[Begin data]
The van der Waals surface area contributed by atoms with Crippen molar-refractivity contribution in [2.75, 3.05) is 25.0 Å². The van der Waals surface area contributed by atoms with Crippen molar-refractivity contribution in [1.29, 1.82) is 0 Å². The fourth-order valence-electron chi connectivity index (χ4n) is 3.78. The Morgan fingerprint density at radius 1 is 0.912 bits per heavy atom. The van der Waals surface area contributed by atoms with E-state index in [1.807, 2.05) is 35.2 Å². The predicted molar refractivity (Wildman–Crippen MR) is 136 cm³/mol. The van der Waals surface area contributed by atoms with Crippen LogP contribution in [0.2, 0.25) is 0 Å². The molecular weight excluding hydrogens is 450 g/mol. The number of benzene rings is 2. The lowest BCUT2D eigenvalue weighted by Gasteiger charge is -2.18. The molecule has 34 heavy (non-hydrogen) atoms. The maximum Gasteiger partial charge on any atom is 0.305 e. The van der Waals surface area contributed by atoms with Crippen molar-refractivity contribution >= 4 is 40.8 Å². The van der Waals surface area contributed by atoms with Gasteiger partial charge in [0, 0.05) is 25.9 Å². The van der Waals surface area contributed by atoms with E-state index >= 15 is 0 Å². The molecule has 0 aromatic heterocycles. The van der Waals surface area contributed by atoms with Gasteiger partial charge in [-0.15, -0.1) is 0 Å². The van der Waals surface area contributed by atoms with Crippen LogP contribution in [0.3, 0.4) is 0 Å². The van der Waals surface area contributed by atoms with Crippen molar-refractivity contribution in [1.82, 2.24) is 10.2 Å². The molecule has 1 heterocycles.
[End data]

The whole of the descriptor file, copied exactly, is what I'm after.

The van der Waals surface area contributed by atoms with Crippen molar-refractivity contribution in [2.75, 3.05) is 25.0 Å². The van der Waals surface area contributed by atoms with Crippen molar-refractivity contribution in [1.29, 1.82) is 0 Å². The fourth-order valence-electron chi connectivity index (χ4n) is 3.78. The Morgan fingerprint density at radius 1 is 0.912 bits per heavy atom. The van der Waals surface area contributed by atoms with E-state index in [1.807, 2.05) is 35.2 Å². The predicted molar refractivity (Wildman–Crippen MR) is 136 cm³/mol. The van der Waals surface area contributed by atoms with Crippen LogP contribution in [0.2, 0.25) is 0 Å². The molecular weight excluding hydrogens is 450 g/mol. The number of benzene rings is 2. The lowest BCUT2D eigenvalue weighted by Gasteiger charge is -2.18. The molecule has 34 heavy (non-hydrogen) atoms. The maximum Gasteiger partial charge on any atom is 0.305 e. The van der Waals surface area contributed by atoms with Crippen molar-refractivity contribution >= 4 is 40.8 Å². The van der Waals surface area contributed by atoms with Gasteiger partial charge in [0, 0.05) is 25.9 Å². The van der Waals surface area contributed by atoms with E-state index >= 15 is 0 Å². The molecule has 0 aromatic heterocycles. The van der Waals surface area contributed by atoms with Gasteiger partial charge in [-0.15, -0.1) is 0 Å². The van der Waals surface area contributed by atoms with Crippen LogP contribution in [0.3, 0.4) is 0 Å². The van der Waals surface area contributed by atoms with Crippen molar-refractivity contribution in [1.82, 2.24) is 10.2 Å². The molecule has 1 heterocycles.